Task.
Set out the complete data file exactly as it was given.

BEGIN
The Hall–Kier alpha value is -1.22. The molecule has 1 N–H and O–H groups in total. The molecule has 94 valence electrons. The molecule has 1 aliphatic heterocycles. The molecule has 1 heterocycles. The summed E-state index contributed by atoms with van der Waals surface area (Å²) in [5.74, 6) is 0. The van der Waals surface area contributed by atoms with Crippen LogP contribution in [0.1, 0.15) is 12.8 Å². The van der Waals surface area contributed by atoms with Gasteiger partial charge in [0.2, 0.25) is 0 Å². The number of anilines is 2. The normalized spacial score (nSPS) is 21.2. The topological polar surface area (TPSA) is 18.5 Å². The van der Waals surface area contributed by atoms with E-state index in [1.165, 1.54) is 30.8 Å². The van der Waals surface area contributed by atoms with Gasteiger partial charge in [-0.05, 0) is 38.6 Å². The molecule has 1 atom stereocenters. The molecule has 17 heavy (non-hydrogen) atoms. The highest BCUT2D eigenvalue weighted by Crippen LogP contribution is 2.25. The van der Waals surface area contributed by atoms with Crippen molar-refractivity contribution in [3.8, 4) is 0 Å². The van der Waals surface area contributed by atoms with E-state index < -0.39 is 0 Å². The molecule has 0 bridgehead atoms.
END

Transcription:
The Hall–Kier alpha value is -1.22. The molecule has 1 N–H and O–H groups in total. The molecule has 94 valence electrons. The molecule has 1 aliphatic heterocycles. The molecule has 1 heterocycles. The summed E-state index contributed by atoms with van der Waals surface area (Å²) in [5.74, 6) is 0. The van der Waals surface area contributed by atoms with Crippen LogP contribution in [0.1, 0.15) is 12.8 Å². The van der Waals surface area contributed by atoms with Gasteiger partial charge in [0.2, 0.25) is 0 Å². The number of anilines is 2. The normalized spacial score (nSPS) is 21.2. The topological polar surface area (TPSA) is 18.5 Å². The van der Waals surface area contributed by atoms with E-state index in [1.165, 1.54) is 30.8 Å². The van der Waals surface area contributed by atoms with Gasteiger partial charge in [-0.05, 0) is 38.6 Å². The molecule has 1 atom stereocenters. The molecule has 17 heavy (non-hydrogen) atoms. The highest BCUT2D eigenvalue weighted by Crippen LogP contribution is 2.25. The van der Waals surface area contributed by atoms with Crippen molar-refractivity contribution in [3.8, 4) is 0 Å². The van der Waals surface area contributed by atoms with E-state index < -0.39 is 0 Å². The molecule has 0 bridgehead atoms.